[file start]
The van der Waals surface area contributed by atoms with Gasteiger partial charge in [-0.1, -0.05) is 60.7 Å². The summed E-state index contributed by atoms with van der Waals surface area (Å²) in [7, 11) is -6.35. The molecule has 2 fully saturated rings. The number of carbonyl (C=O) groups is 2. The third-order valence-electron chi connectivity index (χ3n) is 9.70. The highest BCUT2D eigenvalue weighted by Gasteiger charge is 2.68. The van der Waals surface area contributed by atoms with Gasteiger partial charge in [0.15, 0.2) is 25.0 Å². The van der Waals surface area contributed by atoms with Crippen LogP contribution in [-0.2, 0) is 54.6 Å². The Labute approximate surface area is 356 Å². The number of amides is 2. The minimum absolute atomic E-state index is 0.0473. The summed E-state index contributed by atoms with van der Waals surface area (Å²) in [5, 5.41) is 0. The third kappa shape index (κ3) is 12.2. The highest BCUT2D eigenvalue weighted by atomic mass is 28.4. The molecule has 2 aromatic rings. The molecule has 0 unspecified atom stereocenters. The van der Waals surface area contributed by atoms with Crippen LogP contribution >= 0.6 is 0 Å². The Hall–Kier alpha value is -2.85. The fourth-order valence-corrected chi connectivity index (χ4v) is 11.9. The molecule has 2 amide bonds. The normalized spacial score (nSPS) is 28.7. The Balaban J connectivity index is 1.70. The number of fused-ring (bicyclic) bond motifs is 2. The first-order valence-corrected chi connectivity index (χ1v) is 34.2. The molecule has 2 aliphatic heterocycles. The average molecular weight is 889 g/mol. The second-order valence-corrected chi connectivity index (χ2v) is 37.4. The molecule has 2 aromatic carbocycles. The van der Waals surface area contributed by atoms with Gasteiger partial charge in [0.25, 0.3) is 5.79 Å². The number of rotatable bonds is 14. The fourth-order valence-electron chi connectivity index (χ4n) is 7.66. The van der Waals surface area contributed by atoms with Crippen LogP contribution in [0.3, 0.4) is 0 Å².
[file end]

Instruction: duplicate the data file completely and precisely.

The van der Waals surface area contributed by atoms with Gasteiger partial charge in [-0.1, -0.05) is 60.7 Å². The summed E-state index contributed by atoms with van der Waals surface area (Å²) in [7, 11) is -6.35. The molecule has 2 fully saturated rings. The number of carbonyl (C=O) groups is 2. The third-order valence-electron chi connectivity index (χ3n) is 9.70. The highest BCUT2D eigenvalue weighted by Gasteiger charge is 2.68. The van der Waals surface area contributed by atoms with Gasteiger partial charge in [0.15, 0.2) is 25.0 Å². The van der Waals surface area contributed by atoms with Crippen LogP contribution in [-0.2, 0) is 54.6 Å². The Labute approximate surface area is 356 Å². The number of amides is 2. The minimum absolute atomic E-state index is 0.0473. The summed E-state index contributed by atoms with van der Waals surface area (Å²) in [5, 5.41) is 0. The third kappa shape index (κ3) is 12.2. The highest BCUT2D eigenvalue weighted by atomic mass is 28.4. The molecule has 2 aromatic rings. The molecule has 0 unspecified atom stereocenters. The van der Waals surface area contributed by atoms with Crippen LogP contribution >= 0.6 is 0 Å². The Hall–Kier alpha value is -2.85. The fourth-order valence-corrected chi connectivity index (χ4v) is 11.9. The molecule has 2 amide bonds. The normalized spacial score (nSPS) is 28.7. The Balaban J connectivity index is 1.70. The number of fused-ring (bicyclic) bond motifs is 2. The first-order valence-corrected chi connectivity index (χ1v) is 34.2. The molecule has 2 aliphatic heterocycles. The average molecular weight is 889 g/mol. The second-order valence-corrected chi connectivity index (χ2v) is 37.4. The molecule has 2 aromatic carbocycles. The van der Waals surface area contributed by atoms with Gasteiger partial charge in [0.25, 0.3) is 5.79 Å². The number of rotatable bonds is 14. The fourth-order valence-electron chi connectivity index (χ4n) is 7.66. The van der Waals surface area contributed by atoms with Crippen LogP contribution in [0.3, 0.4) is 0 Å².